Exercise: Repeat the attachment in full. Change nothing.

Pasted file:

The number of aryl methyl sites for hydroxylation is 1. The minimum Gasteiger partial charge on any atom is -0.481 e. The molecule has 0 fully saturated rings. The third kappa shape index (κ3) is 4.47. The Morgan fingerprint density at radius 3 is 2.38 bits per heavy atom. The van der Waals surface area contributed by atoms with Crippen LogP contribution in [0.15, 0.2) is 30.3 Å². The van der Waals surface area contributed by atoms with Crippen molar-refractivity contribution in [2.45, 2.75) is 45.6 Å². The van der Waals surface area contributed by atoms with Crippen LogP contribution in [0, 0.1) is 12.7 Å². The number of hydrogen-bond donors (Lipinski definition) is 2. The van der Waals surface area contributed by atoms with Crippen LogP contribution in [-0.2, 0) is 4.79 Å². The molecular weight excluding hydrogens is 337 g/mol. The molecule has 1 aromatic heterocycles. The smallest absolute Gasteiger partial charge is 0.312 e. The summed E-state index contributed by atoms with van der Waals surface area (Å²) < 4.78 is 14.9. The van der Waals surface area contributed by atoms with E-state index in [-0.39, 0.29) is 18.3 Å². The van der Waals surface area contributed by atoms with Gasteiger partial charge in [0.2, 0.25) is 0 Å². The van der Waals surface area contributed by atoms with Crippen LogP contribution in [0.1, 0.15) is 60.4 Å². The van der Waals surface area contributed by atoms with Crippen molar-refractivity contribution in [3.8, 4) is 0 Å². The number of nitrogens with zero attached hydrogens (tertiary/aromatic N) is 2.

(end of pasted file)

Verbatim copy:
The number of aryl methyl sites for hydroxylation is 1. The minimum Gasteiger partial charge on any atom is -0.481 e. The molecule has 0 fully saturated rings. The third kappa shape index (κ3) is 4.47. The Morgan fingerprint density at radius 3 is 2.38 bits per heavy atom. The van der Waals surface area contributed by atoms with Crippen LogP contribution in [0.15, 0.2) is 30.3 Å². The van der Waals surface area contributed by atoms with Crippen molar-refractivity contribution in [2.45, 2.75) is 45.6 Å². The van der Waals surface area contributed by atoms with Crippen LogP contribution in [0, 0.1) is 12.7 Å². The number of hydrogen-bond donors (Lipinski definition) is 2. The van der Waals surface area contributed by atoms with Crippen LogP contribution in [-0.2, 0) is 4.79 Å². The molecular weight excluding hydrogens is 337 g/mol. The molecule has 1 aromatic heterocycles. The smallest absolute Gasteiger partial charge is 0.312 e. The summed E-state index contributed by atoms with van der Waals surface area (Å²) < 4.78 is 14.9. The van der Waals surface area contributed by atoms with E-state index in [-0.39, 0.29) is 18.3 Å². The van der Waals surface area contributed by atoms with Gasteiger partial charge in [0.2, 0.25) is 0 Å². The van der Waals surface area contributed by atoms with Crippen LogP contribution in [0.1, 0.15) is 60.4 Å². The van der Waals surface area contributed by atoms with Crippen molar-refractivity contribution in [3.8, 4) is 0 Å². The number of nitrogens with zero attached hydrogens (tertiary/aromatic N) is 2.